Liverpool City Council voted unanimously on Monday (19th September) to back the idea of creating a gay quarter in the already liberal city.
The ambitious plan was first put before the council earlier this month. Now that the plan has received full council support, the city planning department has announced it will begin to map out the neighborhood’s boundaries and work on a plan to attract gay businesses to the area.
This marks the first time an LGBT village has been specifically created by an act of a city council. In most cities, gay neighborhoods have historically sprung up on their own, usually as the result of several gay focused businesses opening or a boom in the real estate market.
In Liverpool, the village will be planned out with a strip for businesses and an area for housing surrounding it. The group of people who proposed the plan said they did so out of a sense that Liverpool needed a strong unified LGBT community to economically help develop its decaying central core.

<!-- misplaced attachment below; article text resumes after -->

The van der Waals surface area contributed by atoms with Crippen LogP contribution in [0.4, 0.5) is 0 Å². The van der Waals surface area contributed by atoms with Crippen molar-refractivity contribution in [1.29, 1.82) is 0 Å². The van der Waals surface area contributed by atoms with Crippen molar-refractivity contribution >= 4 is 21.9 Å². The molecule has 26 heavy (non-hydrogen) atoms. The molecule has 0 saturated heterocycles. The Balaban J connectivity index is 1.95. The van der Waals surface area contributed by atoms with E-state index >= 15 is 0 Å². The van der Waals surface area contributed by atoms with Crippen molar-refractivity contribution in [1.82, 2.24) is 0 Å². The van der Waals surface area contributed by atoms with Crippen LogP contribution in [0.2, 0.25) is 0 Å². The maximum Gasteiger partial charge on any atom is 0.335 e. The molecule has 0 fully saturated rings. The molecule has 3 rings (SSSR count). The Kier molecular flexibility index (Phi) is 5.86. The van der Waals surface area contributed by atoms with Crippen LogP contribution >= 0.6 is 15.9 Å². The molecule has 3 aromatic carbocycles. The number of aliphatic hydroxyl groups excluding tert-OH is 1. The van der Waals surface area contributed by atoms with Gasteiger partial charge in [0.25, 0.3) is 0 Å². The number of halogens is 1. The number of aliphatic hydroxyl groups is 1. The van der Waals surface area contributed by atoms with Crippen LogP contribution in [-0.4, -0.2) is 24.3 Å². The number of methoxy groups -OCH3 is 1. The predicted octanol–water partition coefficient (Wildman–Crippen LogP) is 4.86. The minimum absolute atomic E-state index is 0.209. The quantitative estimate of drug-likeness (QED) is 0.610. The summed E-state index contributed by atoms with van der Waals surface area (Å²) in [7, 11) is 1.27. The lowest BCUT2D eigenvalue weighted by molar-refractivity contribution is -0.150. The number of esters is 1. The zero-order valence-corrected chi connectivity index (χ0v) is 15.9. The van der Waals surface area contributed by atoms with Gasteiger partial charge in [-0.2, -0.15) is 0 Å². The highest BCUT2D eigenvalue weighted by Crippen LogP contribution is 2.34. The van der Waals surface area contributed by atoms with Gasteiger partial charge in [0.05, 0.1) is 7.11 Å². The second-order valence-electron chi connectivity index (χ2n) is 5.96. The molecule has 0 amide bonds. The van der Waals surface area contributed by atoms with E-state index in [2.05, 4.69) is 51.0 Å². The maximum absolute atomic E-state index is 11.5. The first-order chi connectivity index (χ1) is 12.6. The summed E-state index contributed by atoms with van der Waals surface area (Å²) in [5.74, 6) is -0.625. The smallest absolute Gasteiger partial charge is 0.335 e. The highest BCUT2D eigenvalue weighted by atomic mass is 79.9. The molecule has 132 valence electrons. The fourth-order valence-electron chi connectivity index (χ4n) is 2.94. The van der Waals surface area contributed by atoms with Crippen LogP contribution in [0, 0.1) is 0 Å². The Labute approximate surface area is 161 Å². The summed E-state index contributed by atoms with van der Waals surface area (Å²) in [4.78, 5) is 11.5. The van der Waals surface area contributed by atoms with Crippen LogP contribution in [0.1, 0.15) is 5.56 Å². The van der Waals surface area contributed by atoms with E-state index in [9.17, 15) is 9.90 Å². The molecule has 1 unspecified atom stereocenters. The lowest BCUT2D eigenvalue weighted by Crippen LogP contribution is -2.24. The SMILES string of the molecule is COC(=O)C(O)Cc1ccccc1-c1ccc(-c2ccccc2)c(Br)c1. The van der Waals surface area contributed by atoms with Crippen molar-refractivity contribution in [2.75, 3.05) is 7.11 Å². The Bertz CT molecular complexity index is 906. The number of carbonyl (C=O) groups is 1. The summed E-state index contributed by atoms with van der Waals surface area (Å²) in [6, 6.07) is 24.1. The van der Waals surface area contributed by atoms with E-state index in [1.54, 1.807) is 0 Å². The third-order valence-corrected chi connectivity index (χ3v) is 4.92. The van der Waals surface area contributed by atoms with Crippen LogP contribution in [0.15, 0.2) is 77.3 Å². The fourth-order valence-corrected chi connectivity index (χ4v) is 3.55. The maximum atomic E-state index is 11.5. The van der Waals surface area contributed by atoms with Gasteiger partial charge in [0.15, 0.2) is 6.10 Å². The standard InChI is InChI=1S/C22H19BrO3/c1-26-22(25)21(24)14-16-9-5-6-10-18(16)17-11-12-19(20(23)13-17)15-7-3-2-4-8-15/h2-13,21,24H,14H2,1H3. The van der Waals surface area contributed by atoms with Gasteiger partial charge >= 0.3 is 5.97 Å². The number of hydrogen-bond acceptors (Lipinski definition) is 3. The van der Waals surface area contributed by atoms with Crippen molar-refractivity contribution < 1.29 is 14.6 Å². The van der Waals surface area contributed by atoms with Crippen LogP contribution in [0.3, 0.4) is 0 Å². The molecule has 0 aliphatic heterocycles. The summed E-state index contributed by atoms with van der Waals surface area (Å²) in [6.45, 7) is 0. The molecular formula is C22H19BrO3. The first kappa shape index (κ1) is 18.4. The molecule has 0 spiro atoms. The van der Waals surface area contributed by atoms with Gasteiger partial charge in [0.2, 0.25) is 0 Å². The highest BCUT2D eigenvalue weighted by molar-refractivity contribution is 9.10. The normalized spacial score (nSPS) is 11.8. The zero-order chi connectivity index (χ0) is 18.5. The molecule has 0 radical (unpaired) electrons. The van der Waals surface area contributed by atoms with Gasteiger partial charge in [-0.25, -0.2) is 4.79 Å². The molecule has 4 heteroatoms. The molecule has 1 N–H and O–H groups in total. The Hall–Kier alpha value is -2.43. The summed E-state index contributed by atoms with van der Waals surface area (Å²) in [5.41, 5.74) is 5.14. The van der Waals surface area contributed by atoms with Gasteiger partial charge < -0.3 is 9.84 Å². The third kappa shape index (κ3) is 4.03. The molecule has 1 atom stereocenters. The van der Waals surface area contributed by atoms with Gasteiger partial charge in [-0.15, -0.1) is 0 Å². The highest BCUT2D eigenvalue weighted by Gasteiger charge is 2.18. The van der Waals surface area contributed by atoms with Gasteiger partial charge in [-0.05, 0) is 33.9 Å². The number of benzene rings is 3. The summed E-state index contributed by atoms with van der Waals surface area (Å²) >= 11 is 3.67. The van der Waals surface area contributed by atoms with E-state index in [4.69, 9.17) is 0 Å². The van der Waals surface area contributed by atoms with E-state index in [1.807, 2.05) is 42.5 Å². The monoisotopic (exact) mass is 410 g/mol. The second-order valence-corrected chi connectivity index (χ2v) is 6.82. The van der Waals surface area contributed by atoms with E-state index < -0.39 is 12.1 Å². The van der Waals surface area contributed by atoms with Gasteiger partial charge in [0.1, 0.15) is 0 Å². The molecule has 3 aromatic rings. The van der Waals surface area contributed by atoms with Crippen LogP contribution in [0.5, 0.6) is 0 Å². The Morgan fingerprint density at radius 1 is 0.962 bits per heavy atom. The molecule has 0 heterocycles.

Although Liverpool has its fair share of gay bars and clubs, they are currently spread throughout the area. With no village as a focal point, Liverpool has yet to host its own gay pride celebration.
Council members said they would look to neighboring city Manchester as a guide. Manchester has one of the most vibrant gay communities in Europe and annually attracts thousands of LGBT visitors from around the world.
“We hope to get moving on it very quickly and we want to talk to businesses who are already gay-friendly and also the gay community to get their ideas and suggestions about the way forward,” councilor Peter Millea said, according to 365gay.com. “Liverpool has always had gay-friendly bars, but they have never worked together as part of a strategy.”
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